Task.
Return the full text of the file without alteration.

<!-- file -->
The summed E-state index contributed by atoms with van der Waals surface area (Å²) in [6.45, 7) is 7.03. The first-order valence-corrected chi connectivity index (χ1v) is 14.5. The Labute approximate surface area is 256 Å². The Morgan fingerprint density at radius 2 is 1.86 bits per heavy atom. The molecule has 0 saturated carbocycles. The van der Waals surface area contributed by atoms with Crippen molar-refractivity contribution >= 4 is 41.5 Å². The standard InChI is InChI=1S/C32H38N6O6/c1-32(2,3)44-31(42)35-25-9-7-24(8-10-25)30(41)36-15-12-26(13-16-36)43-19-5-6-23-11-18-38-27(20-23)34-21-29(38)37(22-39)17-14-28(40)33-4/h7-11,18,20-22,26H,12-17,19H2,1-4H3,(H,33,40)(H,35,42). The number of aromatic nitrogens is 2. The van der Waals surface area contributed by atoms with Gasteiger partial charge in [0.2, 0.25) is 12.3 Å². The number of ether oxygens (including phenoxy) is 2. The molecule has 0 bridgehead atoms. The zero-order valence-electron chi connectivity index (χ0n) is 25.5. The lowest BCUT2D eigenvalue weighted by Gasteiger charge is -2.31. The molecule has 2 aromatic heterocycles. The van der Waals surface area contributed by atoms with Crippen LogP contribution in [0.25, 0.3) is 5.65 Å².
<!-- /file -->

The summed E-state index contributed by atoms with van der Waals surface area (Å²) in [6.45, 7) is 7.03. The first-order valence-corrected chi connectivity index (χ1v) is 14.5. The Labute approximate surface area is 256 Å². The Morgan fingerprint density at radius 2 is 1.86 bits per heavy atom. The molecule has 0 saturated carbocycles. The van der Waals surface area contributed by atoms with Crippen molar-refractivity contribution >= 4 is 41.5 Å². The standard InChI is InChI=1S/C32H38N6O6/c1-32(2,3)44-31(42)35-25-9-7-24(8-10-25)30(41)36-15-12-26(13-16-36)43-19-5-6-23-11-18-38-27(20-23)34-21-29(38)37(22-39)17-14-28(40)33-4/h7-11,18,20-22,26H,12-17,19H2,1-4H3,(H,33,40)(H,35,42). The number of aromatic nitrogens is 2. The van der Waals surface area contributed by atoms with Gasteiger partial charge in [0.2, 0.25) is 12.3 Å². The number of ether oxygens (including phenoxy) is 2. The molecule has 0 bridgehead atoms. The zero-order valence-electron chi connectivity index (χ0n) is 25.5. The lowest BCUT2D eigenvalue weighted by Gasteiger charge is -2.31. The molecule has 2 aromatic heterocycles. The van der Waals surface area contributed by atoms with Crippen LogP contribution in [0.25, 0.3) is 5.65 Å².